It’s been a long time since I last posted here. I get weary, writing isn’t one of my better skills, and typing can be a bit of a pain, and by pain I mean actual physical pain due to pressure on nerves in the hand, wrist, forearm and elbow, which then start jabbing me with electrical sparks and pins needles, sensation loss and finally some loss of strength. So why am I wasting precious time bellyaching about it… see what I mean… I get weary
Hmm. Is this really what is happening to my elbow and forearms. Good grief it’s painful and causes sudden loss of grip and twist strength. The physio that I was seeing noted that I had tennis elbow in both arms, at the time left was worse than right. It started in the 1st quarter of last year and got steadily worse. But I have since heard of a condition, which is related to tennis elbow, and indeed some ‘experts’ would say it’s all part and parcel of the same thing. Radial Tunnel Syndrome.
Radial Tunnel Syndrome. RTS (time for a break, because this is getting rather Ouchy)
It would seem that RTS is a repetitive strain injury to the radial nerve as it passes along and between the muscle and fascia of the forearm. The pain is felt further down the forearm than in Tennis elbow which is mostly a repetitive strain injury of the tendons which attach the forearm muscles to the elbow joint. (forgive my Noddy anatomical descriptions, I’m not that familiar with the terminology without looking it up).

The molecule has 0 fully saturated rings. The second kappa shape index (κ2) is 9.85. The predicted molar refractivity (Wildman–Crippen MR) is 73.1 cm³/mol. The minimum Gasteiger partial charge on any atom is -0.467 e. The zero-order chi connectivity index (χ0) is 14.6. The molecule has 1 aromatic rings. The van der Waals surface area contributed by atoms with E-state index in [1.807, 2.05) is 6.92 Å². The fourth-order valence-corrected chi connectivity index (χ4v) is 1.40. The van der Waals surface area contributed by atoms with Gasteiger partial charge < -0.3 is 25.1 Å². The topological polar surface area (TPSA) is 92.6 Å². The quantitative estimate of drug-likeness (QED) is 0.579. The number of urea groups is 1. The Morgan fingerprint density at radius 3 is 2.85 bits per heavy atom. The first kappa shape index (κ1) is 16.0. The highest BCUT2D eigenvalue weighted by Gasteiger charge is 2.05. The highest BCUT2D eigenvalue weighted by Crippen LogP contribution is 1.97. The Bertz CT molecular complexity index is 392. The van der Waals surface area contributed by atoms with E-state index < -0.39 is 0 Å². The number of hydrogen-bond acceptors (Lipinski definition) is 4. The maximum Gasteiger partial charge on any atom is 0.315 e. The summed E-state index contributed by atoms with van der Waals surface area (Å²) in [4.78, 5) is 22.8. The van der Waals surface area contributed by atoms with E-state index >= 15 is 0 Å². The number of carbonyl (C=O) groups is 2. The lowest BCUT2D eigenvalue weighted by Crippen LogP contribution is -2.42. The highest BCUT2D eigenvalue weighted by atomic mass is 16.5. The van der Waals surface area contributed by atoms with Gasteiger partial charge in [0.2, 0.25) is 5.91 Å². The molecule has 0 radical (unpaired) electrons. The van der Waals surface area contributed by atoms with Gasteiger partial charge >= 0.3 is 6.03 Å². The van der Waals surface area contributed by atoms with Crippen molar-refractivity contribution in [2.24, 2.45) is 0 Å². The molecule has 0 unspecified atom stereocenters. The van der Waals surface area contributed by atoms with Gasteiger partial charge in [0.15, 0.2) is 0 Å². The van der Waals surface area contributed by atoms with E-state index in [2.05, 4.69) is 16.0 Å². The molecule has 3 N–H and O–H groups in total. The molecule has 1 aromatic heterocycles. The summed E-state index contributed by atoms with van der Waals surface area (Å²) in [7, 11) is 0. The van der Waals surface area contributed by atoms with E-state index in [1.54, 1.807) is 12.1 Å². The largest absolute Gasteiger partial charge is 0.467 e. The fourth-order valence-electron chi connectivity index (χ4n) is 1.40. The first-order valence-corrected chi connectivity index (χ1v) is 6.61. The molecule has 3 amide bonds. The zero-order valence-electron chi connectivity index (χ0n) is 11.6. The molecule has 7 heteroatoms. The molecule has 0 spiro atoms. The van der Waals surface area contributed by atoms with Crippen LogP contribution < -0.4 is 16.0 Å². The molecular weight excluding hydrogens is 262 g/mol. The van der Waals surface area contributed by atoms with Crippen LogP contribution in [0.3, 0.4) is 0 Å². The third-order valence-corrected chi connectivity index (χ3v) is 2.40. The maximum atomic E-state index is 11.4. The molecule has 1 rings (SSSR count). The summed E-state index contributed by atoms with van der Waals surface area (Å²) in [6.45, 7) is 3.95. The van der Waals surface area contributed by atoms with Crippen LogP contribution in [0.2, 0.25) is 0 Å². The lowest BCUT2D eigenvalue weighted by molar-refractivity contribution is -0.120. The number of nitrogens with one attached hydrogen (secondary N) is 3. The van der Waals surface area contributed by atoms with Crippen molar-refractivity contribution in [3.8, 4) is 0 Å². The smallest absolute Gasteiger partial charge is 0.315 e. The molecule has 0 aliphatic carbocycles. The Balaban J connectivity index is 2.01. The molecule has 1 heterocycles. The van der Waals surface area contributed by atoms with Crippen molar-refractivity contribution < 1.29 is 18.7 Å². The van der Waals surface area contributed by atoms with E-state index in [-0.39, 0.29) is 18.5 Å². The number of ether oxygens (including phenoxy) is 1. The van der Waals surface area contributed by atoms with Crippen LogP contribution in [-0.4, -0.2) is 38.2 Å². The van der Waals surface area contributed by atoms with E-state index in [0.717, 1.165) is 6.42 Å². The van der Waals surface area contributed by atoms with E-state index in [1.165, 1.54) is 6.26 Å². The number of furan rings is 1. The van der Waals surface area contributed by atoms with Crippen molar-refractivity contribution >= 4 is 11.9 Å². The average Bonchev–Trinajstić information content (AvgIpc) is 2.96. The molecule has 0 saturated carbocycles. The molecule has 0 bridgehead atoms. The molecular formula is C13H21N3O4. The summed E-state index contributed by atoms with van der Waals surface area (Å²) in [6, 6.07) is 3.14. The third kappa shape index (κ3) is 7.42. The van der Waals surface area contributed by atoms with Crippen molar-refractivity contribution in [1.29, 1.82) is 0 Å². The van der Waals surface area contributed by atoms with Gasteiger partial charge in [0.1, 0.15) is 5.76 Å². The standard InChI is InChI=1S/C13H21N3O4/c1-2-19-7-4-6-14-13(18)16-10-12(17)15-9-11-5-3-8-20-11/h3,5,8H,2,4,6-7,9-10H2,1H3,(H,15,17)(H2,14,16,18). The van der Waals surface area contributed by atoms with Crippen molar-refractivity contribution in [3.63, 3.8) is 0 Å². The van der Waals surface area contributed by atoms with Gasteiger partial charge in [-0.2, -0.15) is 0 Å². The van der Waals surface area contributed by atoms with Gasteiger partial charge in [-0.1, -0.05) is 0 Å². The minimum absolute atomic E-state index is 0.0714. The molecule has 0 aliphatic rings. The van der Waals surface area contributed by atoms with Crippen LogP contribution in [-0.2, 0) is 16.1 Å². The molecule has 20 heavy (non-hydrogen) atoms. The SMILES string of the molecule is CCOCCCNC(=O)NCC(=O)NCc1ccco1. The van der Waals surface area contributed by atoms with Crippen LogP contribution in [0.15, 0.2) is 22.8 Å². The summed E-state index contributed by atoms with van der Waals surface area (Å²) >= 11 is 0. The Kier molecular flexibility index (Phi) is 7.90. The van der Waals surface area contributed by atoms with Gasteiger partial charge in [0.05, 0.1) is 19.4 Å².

There is a distinction in both signs and symptoms, and can co-exist.
A couple of links to better descriptions than I can give will help here
I particularly like the last link as it gives a good description of the distinguishing signs and symptoms and the tests which help to differentiate between RTS and Tennis Elbow.
For me, I think it is at least 80% RTS and 20% Tennis elbow. It can be excruciatingly painful at night, but I’m fairly used to disturbed nights by now.
The difficulty now comes in trying to get a neurologist to discuss and understand this. If the past is anything to go by, I will fall at the ‘but HNPP only causes painless palsy’ hurdle, and hence any discussion and acknowledgement is likely to come to a swift end.